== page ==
When I took the photo of the bobcat I was facing south and the sun was coming up in the east. The angle of the gray card is critical. If you follow the typical advice to have the gray card facing the camera (in this case to the north) rather than the light source (in this case the sun to the east), you will totally miss the right exposure. Have the gray surface of the card facing the sun, which means you will have to turn and face west to meter the gray card. Once you meter the gray card and lock in that exposure, turn back to the south to take the picture of the bobcat. Learn more in How To Use an 18% Gray Card.
The simplest and most accurate way to meter this scene (and also the most expensive) is to use an incident light meter. Just point the white dome of the incident light meter at the rising sun, push the button, check the results (aperture and shutter speed) on the incident light meter and transfer them to your camera. The only catch is you have to own an incident light meter. Used properly, a $10-12 gray card will give you the same results as a $300 incident light meter.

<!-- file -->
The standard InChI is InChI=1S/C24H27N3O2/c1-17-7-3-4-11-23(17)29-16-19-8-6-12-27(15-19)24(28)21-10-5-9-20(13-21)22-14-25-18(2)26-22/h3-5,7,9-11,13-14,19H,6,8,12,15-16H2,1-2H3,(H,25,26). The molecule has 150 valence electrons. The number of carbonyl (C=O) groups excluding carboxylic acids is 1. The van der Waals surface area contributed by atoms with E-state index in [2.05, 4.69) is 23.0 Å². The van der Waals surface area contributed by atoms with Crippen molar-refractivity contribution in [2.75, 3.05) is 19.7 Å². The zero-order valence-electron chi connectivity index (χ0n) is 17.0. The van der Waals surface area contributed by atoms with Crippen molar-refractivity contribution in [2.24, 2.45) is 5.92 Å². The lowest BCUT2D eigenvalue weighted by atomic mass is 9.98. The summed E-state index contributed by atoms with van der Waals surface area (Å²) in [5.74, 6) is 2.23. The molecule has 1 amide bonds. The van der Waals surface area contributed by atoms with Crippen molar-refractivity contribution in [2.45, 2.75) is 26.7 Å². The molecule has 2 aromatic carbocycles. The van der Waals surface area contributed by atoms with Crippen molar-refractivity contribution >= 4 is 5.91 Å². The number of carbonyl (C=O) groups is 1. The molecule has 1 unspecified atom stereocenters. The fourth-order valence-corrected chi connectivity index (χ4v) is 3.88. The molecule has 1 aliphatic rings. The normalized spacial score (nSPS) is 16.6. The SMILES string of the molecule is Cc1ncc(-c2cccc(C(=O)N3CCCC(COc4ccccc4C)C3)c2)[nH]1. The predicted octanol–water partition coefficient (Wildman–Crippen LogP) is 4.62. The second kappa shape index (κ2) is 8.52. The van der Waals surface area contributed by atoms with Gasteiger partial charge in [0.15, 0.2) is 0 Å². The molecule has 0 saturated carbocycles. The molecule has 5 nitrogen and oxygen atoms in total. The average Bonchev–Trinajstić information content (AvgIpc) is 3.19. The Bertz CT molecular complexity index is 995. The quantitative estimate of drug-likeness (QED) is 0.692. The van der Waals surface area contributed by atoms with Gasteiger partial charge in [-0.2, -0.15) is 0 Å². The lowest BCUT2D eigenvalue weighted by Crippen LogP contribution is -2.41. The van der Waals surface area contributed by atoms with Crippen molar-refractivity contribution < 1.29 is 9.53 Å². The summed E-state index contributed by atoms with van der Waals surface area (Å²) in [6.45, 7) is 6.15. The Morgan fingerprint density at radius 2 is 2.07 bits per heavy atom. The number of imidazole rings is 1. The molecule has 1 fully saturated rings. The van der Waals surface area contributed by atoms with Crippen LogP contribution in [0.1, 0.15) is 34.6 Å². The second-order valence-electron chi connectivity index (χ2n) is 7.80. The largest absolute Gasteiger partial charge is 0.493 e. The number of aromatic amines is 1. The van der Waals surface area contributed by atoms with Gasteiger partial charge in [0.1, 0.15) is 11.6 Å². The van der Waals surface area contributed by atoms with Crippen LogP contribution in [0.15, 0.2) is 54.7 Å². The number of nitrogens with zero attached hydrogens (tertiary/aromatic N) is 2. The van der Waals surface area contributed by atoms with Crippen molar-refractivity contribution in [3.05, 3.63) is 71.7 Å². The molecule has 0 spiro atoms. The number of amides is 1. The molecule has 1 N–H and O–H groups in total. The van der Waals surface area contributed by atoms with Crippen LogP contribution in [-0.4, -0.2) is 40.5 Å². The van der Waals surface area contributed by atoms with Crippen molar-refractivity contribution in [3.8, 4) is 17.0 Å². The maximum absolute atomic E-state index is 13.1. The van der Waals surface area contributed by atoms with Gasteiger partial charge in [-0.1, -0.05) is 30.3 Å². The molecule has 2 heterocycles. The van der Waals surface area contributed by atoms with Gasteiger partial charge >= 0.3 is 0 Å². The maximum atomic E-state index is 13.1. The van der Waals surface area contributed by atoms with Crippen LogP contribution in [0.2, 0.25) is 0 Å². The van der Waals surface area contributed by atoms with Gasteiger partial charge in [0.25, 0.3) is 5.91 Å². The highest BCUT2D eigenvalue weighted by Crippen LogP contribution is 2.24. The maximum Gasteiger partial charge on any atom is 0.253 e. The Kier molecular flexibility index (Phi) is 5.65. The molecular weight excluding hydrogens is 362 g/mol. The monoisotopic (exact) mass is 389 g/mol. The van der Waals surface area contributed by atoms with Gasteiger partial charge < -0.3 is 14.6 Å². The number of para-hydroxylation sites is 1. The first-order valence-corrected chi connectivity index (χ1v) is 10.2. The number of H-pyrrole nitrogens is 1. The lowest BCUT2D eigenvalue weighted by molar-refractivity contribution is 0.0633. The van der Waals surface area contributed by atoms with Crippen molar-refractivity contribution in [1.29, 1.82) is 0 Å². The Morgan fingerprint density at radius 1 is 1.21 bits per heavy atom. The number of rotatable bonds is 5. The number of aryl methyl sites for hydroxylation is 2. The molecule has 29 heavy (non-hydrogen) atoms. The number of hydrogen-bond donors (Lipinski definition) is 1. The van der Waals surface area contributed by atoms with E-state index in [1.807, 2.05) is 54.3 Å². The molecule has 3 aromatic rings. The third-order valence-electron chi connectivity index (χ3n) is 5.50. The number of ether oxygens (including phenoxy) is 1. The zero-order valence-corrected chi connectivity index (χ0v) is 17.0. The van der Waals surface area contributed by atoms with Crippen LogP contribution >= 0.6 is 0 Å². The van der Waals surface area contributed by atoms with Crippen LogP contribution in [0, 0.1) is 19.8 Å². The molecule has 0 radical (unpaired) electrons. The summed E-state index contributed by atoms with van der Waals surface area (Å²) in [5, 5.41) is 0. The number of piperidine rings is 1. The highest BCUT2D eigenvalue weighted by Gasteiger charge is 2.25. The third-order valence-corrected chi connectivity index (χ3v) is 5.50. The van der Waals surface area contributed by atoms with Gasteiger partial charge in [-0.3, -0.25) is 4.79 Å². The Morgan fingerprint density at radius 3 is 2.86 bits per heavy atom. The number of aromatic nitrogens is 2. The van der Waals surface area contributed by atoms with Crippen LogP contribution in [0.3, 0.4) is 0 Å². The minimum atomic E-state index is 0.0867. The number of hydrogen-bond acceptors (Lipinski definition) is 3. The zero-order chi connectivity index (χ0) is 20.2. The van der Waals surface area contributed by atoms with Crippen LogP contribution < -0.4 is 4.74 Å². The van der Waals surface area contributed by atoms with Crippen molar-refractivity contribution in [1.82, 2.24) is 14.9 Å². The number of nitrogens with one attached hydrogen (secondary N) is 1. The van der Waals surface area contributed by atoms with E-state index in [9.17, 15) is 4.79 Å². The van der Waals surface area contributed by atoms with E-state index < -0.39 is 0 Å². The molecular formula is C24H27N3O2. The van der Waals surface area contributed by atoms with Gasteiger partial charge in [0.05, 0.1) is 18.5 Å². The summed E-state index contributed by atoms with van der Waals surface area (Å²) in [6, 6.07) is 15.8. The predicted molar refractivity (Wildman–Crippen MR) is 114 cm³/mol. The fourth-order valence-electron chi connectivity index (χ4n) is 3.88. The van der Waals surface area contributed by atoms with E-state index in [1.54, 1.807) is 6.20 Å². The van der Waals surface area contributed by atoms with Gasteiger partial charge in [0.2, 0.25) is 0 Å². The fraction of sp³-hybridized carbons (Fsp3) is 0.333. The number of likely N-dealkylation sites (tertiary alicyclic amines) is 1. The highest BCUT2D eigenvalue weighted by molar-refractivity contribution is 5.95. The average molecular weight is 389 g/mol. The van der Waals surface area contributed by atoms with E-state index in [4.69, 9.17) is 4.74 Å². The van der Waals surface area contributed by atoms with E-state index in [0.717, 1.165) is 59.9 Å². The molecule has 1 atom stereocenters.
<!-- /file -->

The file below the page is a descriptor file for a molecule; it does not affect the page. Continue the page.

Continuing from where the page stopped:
(Originally posted January 16, 2015. Revised and re-posted January 6, 2017. Updated and expanded Jan. 12, 2017.)
Winter Photography Series Links
“How To” Series: Winter Photography – An Overview
Why Is Exposure So Important? The first in a series of articles covering the basics of exposure with links to the rest of the articles.
Using Reflected Light Meters, Part One – with information on exposure compensation.
Mastering exposure is one of the first and most important steps to becoming a better photographer. One of the best ways to do this is to read Digital Photography Exposure for Dummies and do the photo exercises in the book. This book covers basic, intermediate and advanced exposure techniques. Once you master the basics you don’t have to go out and buy another book, you will already have what you need. It has a five star rating at Amazon.com and it is praised by amateurs and professionals alike as one of the most helpful and comprehensive books on exposure currently available. You can learn more here and order it at Amazon.com.
The Best Incident Light Meters – a short review article with links.
Great “How To” Nature Photography Books (including the excellent Stackpole series of books on photographing wildlife).